But a few years ago, I saw something that left me, for lack a better term, completely freaked me out. And it was then that the seeds of Something To Die For were planted.

 

I still have trouble processing what I saw into words, which, as a writer, really says something about me that using my words is difficult.

 

What I will say is that writing Something To Die For was a way for me to come to terms with what I saw that night. Giving it some humanity and a happy ending was something I needed to do, whether it got published or not.

 

I needed my desert to be the place it once was–my protection, my safe place. I didn’t want to think of it in the context of that horrid night and turning the story into something I could control from start to finish was a form of therapy for me.

 

In Something To Die For, just like in my dreams, the desert is a secret main character. Josh needs his desert to ground him. It is a part of him and helps him to get to where he needs to be.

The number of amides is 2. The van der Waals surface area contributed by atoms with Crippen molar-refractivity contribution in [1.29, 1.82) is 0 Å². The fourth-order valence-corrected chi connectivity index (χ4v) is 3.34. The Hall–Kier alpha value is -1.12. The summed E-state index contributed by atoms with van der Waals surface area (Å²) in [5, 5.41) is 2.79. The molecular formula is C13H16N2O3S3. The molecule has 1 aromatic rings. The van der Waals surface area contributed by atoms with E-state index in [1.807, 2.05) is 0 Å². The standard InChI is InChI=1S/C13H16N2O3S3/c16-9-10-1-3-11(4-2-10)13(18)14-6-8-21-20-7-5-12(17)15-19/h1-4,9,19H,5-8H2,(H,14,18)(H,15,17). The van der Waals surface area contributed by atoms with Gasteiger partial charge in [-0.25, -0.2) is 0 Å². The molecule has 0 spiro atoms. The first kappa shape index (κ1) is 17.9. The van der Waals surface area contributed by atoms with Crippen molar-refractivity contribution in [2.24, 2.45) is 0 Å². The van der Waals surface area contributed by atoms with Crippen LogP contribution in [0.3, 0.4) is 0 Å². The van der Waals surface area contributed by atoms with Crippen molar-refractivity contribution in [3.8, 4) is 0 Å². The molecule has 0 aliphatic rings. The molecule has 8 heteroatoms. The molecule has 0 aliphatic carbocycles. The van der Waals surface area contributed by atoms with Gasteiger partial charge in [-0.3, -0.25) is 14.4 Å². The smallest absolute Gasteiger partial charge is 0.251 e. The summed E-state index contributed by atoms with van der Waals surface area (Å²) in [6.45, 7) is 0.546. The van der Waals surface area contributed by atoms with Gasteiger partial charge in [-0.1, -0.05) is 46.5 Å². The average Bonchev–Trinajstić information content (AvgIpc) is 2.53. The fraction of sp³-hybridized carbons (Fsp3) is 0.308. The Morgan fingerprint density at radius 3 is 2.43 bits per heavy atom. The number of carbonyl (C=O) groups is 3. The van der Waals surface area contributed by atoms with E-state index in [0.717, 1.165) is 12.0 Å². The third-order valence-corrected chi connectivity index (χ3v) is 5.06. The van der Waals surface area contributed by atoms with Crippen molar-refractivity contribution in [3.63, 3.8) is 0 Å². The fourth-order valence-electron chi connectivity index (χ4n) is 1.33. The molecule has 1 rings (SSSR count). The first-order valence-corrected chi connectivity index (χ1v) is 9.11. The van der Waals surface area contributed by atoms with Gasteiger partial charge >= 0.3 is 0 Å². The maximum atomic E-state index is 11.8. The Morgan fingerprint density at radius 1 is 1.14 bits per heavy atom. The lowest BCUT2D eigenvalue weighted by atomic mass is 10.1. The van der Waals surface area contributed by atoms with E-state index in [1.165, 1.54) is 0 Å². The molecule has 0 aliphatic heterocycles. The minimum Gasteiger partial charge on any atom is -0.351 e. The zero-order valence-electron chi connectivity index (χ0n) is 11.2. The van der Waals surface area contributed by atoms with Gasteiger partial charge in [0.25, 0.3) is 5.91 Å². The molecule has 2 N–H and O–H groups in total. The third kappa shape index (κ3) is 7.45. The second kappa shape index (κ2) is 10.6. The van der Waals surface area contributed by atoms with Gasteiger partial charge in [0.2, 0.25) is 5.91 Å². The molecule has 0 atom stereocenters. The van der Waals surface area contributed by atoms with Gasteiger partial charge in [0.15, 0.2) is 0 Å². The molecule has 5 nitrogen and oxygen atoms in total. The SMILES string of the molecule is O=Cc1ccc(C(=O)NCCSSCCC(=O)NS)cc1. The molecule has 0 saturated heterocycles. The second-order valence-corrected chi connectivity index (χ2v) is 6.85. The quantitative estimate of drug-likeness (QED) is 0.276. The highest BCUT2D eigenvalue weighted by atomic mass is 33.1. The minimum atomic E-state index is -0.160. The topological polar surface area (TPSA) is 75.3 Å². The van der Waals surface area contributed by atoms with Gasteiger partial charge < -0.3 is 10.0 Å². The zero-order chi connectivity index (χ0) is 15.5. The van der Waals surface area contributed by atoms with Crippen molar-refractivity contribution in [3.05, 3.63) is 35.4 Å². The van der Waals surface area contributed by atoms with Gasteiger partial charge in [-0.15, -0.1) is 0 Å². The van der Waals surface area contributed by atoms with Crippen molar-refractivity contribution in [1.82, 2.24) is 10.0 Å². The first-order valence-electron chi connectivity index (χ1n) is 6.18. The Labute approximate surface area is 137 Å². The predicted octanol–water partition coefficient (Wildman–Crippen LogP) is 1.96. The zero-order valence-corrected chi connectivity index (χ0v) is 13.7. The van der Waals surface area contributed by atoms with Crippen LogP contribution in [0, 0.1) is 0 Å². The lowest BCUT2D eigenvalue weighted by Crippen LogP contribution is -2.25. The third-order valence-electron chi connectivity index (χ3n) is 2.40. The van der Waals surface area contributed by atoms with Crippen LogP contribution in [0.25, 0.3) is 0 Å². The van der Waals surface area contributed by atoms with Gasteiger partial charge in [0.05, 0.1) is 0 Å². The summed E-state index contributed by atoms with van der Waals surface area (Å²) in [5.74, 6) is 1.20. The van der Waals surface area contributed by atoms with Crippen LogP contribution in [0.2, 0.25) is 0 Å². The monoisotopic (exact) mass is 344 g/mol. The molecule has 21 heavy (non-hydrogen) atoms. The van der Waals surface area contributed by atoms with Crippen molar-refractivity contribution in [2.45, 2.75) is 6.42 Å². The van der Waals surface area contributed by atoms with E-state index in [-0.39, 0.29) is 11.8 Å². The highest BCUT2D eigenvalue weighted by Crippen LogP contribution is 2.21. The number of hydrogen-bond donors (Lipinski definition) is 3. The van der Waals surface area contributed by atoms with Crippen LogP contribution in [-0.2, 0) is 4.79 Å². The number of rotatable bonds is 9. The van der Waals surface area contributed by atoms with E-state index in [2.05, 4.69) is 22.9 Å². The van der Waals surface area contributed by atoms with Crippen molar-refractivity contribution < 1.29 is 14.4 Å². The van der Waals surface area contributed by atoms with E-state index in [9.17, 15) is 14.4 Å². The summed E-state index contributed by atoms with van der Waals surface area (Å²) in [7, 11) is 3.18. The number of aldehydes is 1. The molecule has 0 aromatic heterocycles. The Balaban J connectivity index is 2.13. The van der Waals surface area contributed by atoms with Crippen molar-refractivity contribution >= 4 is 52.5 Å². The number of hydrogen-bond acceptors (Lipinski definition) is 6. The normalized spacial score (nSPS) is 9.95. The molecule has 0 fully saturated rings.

But beyond all that, it’s a love story. The love story of Josh and Adam. And a love story from me to my desert.

Something To Die For

Josh Tucker lives a blessed life—great job, great family, perfect husband, and two wonderful children—but a mysterious man named Adam who haunts his dreams and soon his waking life threatens everything when he stirs doubt as to whether any of it is real. Adam makes Josh question the world he’s taken for granted—as well as the origins of Adam himself.

Even if Adam’s claims are true, Josh has nothing to live for beyond his fabricated life—except the possibility of a real man out there somewhere who can love him. Josh is left with an impossible choice: stay in his delusion where he’s assured some happiness or take a great leap of faith for a chance to make a life with Adam.

(Cookie update—the dough is chilling in the fridge. I’ve eaten 4 spoonfuls now. Everything seems good from here. I must do further research, though)